She sits in the corner of the coffee shop, shaking as she holds the cardboard tray in both hands, the paper cup wedged into the hollow. She lifts the tray towards her face and her orange lipstick-smeared lips pucker and grope until the straw finds her mouth. She sucks. Pulling back suddenly, she waves an uncoordinated arm and cries out “Jerome, over here, Jerome!”
Even those who try not to notice her, not to stare at the woman with the wild hair and childlike smears of lipstick and eyeliner, even those who pretended she is not here, can’t stop themselves from turning to look. And then we all turn to look for Jerome.
Gradually quiet conversation resumes, as people with fearful smirks and gently raised eyebrows turn back to their companions.
“Did you see her eyeliner? A black smudge, must be half a centimetre thick, way below her eyes?
“OMG! And that fake beauty spot, it’s huge.”
“Shhh…she’ll hear you . She’s right there.”
“Why do you think she’s drinking coffee through a straw? And why doesn’t she take the cup out of the tray?”
“Jerome! Over here. Jerome!”
“Where is this Jerome?”
Silence again for a few moments while we all look uncomfortably around for the poor fellow. Sip our coffees, turn the pages of our newspapers and scroll through previously read text messages. Some people steal furtive glances. She is really quite fat, wearing black leggings. The fat bulges over her waistband and between her thighs so she can’t comfortably close her legs. I look away again with the sense that I’m invading something, someone, deeply vulnerable.
“But wait, guys, what do you think, should I get the Aritzia coat or the one from Eddie Bauer?”
“Well the Aritza one is stylish and will keep you very warm. The Eddie Bauer one is very thick too, and it’s a bit cheaper…”
“She’s just taken a huge hand mirror out of her purse. Who carries such a huge mirror in their purse? She’s putting more lipstick on. Don’t look, don’t look now…OMG! It’s all over the place. She looks just like a clown.”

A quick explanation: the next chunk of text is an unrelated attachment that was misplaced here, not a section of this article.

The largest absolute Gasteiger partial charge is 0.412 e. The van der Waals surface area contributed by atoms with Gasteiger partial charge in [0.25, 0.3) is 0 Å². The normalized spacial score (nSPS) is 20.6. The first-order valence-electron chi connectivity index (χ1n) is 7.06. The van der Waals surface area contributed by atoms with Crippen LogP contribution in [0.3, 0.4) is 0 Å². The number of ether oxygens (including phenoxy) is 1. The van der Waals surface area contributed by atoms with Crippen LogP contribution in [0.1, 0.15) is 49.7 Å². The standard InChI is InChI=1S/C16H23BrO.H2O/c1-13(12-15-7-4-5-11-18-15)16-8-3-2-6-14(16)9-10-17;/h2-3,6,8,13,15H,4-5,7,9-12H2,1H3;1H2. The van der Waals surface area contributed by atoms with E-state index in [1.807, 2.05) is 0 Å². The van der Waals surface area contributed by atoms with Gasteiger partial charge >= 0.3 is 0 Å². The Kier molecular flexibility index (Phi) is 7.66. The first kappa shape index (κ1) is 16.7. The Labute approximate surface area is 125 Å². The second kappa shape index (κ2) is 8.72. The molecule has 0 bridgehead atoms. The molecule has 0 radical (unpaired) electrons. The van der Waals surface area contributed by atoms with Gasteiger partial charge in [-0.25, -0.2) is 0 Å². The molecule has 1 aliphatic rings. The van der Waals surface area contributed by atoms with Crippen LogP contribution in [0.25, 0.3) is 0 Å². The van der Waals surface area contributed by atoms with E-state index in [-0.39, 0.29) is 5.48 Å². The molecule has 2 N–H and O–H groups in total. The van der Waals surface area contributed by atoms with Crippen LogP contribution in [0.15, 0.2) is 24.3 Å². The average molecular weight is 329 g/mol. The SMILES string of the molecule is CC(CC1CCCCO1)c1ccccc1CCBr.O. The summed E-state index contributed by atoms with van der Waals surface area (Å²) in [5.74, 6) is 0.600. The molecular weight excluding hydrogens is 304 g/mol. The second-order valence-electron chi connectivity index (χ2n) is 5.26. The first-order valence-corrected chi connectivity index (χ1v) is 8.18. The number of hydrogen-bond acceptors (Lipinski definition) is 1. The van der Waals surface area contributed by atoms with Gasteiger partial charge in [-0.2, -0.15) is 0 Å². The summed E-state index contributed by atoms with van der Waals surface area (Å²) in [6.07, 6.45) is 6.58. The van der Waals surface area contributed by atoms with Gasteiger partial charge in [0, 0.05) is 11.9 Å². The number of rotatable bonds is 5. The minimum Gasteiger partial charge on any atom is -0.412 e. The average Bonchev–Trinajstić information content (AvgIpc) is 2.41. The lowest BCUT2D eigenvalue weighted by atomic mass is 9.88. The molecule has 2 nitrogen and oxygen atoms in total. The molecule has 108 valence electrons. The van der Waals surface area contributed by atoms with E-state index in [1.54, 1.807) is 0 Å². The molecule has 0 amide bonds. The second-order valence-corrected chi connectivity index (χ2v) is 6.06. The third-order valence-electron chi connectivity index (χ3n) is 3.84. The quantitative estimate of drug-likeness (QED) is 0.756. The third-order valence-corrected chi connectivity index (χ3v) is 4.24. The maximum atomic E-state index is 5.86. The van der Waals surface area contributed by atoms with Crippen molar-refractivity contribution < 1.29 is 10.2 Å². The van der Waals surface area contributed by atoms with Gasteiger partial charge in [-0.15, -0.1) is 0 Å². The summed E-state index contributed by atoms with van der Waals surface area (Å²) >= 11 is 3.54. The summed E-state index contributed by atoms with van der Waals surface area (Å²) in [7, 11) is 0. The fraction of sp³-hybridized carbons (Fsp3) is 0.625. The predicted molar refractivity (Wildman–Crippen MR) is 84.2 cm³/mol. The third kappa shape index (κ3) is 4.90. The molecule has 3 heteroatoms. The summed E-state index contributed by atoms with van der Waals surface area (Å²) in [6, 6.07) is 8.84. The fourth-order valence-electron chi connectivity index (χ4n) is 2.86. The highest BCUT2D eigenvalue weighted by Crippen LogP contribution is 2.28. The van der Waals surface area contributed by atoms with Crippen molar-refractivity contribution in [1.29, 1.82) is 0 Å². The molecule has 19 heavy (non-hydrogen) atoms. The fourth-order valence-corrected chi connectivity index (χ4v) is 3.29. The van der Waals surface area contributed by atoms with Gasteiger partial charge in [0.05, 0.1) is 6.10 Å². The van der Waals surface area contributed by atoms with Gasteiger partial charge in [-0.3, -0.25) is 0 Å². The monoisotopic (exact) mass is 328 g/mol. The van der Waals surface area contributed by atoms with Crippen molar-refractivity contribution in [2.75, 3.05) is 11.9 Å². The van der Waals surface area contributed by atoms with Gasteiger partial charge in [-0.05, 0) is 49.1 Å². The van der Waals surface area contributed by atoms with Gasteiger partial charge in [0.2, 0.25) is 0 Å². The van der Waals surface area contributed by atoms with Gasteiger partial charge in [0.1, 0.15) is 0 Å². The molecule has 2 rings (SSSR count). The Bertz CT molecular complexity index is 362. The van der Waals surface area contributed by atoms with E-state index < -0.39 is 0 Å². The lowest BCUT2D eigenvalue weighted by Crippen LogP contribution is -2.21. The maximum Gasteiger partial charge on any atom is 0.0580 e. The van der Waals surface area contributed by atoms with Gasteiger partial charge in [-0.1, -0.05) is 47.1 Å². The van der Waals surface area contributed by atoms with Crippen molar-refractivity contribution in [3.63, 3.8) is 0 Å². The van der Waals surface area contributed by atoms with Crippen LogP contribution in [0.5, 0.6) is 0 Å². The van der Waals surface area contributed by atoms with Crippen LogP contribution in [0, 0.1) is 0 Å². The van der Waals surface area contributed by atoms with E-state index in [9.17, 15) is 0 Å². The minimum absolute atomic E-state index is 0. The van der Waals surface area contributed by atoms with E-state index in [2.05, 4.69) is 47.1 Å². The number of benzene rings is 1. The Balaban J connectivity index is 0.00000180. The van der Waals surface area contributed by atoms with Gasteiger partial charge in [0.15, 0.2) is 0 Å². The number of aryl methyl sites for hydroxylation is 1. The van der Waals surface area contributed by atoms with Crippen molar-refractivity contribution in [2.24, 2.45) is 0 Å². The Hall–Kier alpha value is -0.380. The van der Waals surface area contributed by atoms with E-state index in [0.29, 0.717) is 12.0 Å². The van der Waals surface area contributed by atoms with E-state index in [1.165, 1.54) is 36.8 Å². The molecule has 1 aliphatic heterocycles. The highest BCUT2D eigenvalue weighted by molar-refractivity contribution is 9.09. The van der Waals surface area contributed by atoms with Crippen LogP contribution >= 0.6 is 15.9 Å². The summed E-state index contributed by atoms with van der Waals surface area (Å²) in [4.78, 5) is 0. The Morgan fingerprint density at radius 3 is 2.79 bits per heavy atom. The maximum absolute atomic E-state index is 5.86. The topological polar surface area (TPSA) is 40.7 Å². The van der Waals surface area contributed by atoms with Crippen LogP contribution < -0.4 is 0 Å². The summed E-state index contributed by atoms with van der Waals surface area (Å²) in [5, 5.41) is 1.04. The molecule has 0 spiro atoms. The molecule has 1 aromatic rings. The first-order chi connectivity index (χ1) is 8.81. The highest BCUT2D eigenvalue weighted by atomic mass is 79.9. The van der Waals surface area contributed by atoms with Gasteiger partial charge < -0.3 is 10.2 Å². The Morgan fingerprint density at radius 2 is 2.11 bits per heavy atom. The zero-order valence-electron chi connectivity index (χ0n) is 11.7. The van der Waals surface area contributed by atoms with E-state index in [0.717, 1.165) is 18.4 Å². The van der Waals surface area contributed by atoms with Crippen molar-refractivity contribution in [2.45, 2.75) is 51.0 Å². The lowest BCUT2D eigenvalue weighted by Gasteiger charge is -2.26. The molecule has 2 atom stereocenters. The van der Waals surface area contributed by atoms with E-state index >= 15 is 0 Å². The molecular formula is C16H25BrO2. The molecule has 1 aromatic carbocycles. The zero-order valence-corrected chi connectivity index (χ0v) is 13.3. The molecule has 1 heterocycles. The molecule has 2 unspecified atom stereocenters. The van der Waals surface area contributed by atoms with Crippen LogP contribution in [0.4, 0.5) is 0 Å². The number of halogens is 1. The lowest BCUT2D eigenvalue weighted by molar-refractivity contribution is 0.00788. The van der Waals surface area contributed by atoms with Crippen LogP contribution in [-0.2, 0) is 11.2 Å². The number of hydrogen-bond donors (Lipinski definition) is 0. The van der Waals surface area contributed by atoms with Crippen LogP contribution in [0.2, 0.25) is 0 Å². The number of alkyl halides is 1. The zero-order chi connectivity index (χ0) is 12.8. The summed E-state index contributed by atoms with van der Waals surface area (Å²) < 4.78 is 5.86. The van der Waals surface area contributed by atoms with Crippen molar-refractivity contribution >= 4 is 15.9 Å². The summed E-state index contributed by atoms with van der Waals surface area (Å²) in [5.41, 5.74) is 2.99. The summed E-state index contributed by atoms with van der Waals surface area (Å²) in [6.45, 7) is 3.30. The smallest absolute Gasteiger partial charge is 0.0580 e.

“Well obviously she’s not.”
The little scene above is not, in fact, a work of fiction but something I witnessed a couple of weeks ago while Christmas shopping with my daughters. The words, “Jerome! Over Here, Jerome!” have resounded in my head ever since then. Who is Jerome? Why would he not come when she called? Does he even exist? And why was that strange looking woman drinking coffee from a cup balanced in a tray and drawing it through a straw? Why was she made up so grotesquely? Had she come from a Christmas pantomime, a home for the mentally unstable, or is there a more sinister reason for her oddness?
I am always excited when my curiosity is piqued by real life cameos such as this because they hold the seeds of intriguing characters and interesting stories. In his book, “On Writing: A memoir of the craft” Stephen King says that, for him writing a story is more an act of excavation than anything else. I know just what he means. It is in asking the questions, and allowing my imagination to provide the answers, that the story emerges.
All I had when I started my novel “Mungo Joudry” was a mental picture of a man waiting in the early morning on a boat. This was not even a scene I had actually witnessed; it was just a figment of my imagination. In asking and answering questions about why he was waiting, I have now written over 50,000 words and I am fascinated every day to find out what will emerge on the page next.
Cultivating the art of observation, and seeing past the obvious to the potential, helps a great deal when it comes to crafting interesting and credible characters. This is a skill which, as a writer, goes everywhere with me and relieves the tedium of standing in the queue at the grocery store or sitting in the doctor’s waiting room.
Join me in this fun exercise. Who is Jerome? And who is the bizarre woman who was calling him? Drop your thoughts in the comment box and let’s allow our imaginations out to play.
Click on the link below to read an excerpt of Linda’s novel “Mungo Joudry”.
White Cup Of Hot Coffee And Photo Frame